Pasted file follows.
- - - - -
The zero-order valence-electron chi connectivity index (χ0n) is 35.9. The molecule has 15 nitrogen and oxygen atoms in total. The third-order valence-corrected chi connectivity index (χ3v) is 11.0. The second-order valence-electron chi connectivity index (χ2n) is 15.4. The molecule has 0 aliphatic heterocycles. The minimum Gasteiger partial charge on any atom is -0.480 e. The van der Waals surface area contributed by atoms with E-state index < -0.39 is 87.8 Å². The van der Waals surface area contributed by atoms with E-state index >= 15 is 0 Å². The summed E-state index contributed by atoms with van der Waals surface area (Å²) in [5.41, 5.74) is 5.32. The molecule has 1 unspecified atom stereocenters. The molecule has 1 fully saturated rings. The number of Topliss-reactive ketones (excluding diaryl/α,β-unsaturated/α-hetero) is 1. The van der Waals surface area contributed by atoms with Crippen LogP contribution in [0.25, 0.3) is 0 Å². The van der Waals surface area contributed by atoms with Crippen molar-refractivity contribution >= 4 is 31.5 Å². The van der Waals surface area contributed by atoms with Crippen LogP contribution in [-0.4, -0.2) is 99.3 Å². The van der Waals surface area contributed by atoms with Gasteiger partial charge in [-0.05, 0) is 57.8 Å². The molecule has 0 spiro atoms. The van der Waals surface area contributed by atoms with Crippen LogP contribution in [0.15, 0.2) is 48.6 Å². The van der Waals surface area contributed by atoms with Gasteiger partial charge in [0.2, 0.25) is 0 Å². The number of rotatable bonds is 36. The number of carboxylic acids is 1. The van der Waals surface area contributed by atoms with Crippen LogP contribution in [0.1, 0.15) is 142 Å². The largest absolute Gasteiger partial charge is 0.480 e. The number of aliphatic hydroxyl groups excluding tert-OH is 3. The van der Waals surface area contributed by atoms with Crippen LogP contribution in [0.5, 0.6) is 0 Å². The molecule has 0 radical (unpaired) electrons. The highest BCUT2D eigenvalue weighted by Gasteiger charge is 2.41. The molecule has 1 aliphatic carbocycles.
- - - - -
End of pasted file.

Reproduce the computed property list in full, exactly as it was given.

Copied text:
The zero-order valence-electron chi connectivity index (χ0n) is 35.9. The molecule has 15 nitrogen and oxygen atoms in total. The third-order valence-corrected chi connectivity index (χ3v) is 11.0. The second-order valence-electron chi connectivity index (χ2n) is 15.4. The molecule has 0 aliphatic heterocycles. The minimum Gasteiger partial charge on any atom is -0.480 e. The van der Waals surface area contributed by atoms with E-state index < -0.39 is 87.8 Å². The van der Waals surface area contributed by atoms with E-state index >= 15 is 0 Å². The summed E-state index contributed by atoms with van der Waals surface area (Å²) in [5.41, 5.74) is 5.32. The molecule has 1 unspecified atom stereocenters. The molecule has 1 fully saturated rings. The number of Topliss-reactive ketones (excluding diaryl/α,β-unsaturated/α-hetero) is 1. The van der Waals surface area contributed by atoms with Crippen LogP contribution in [0.25, 0.3) is 0 Å². The van der Waals surface area contributed by atoms with Crippen molar-refractivity contribution >= 4 is 31.5 Å². The van der Waals surface area contributed by atoms with Crippen LogP contribution in [-0.4, -0.2) is 99.3 Å². The van der Waals surface area contributed by atoms with Gasteiger partial charge in [-0.05, 0) is 57.8 Å². The molecule has 0 spiro atoms. The van der Waals surface area contributed by atoms with Crippen LogP contribution in [0.15, 0.2) is 48.6 Å². The van der Waals surface area contributed by atoms with Gasteiger partial charge in [0.2, 0.25) is 0 Å². The number of rotatable bonds is 36. The number of carboxylic acids is 1. The van der Waals surface area contributed by atoms with Crippen LogP contribution in [0.1, 0.15) is 142 Å². The largest absolute Gasteiger partial charge is 0.480 e. The number of aliphatic hydroxyl groups excluding tert-OH is 3. The van der Waals surface area contributed by atoms with Crippen LogP contribution in [0.5, 0.6) is 0 Å². The molecule has 0 radical (unpaired) electrons. The highest BCUT2D eigenvalue weighted by Gasteiger charge is 2.41. The molecule has 1 aliphatic carbocycles.